Under the program, employees may make voluntary payroll deductions as determined by HHS, in exchange for the right to receive cash payments if they're unable to perform daily living activities (that is, toileting, dressing, transferring, eating and bathing) or suffer from cognitive impairment. The cash benefits are to be used for the purchase of community living assistance services and supports such as a home health aide, transportation, wheelchair, lift, adult day care and respite care or to pay for care in an assisted living facility or a nursing home. Only working individuals are eligible. Retired individuals (unless they work part-time), non-working spouses and unemployed individuals aren't eligible to participate. The premiums and benefits will be determined by age, with younger people paying less than older individuals. Participants will be required to pay premiums for five years (the so-called “vesting period”) before they can receive any cash benefits. The daily benefit hasn't been set but won't be less than $50, with no lifetime limit. The Congressional Budget Office assumed a daily cash benefit of $75 and a monthly premium of $123 in one of its cost estimates. The premiums are expected to remain constant, unless an increase is needed to maintain the solvency of the program. There are no underwriting requirements and those with pre-existing conditions are accepted.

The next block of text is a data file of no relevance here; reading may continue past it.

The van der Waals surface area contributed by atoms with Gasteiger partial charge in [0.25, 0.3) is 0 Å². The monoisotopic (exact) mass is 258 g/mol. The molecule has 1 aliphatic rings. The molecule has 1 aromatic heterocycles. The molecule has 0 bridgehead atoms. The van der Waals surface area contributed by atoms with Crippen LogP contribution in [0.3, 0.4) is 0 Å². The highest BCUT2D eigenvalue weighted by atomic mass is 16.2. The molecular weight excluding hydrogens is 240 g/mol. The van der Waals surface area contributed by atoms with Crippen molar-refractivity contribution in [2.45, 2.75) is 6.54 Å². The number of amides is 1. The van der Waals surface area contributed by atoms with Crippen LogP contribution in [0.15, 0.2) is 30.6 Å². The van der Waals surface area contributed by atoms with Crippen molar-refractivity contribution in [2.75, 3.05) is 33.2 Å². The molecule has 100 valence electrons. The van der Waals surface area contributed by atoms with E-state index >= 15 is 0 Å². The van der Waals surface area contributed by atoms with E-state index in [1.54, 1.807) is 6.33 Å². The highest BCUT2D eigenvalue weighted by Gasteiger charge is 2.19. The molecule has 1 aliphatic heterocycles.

One of the biggest questions regarding the implementation of CLASS is, “Who will participate?” According to some estimates, only about 5 percent of eligible employees choose to participate in employers' private long-term care insurance benefit programs, and only about 7 million Americans own private long-term care policies. Initially, the long-term care insurance industry lobbied against CLASS, fearing that it would reduce people's incentives to purchase private long-term care insurance. Others argue that it will heighten people's awareness about the need to plan for long-term care and actually increase sales of long-term care insurance since the CLASS daily cash benefit may be in the $50-to-$75 range. The average cost of long-term care in the United States is significantly higher than that. In fact, in some major metropolitan areas, the cost can exceed $200,000 per year. Perhaps long-term care insurance can be used to fill in some of the gaps in the CLASS program similar to the way Medigap policies fill in the gaps in Medicare.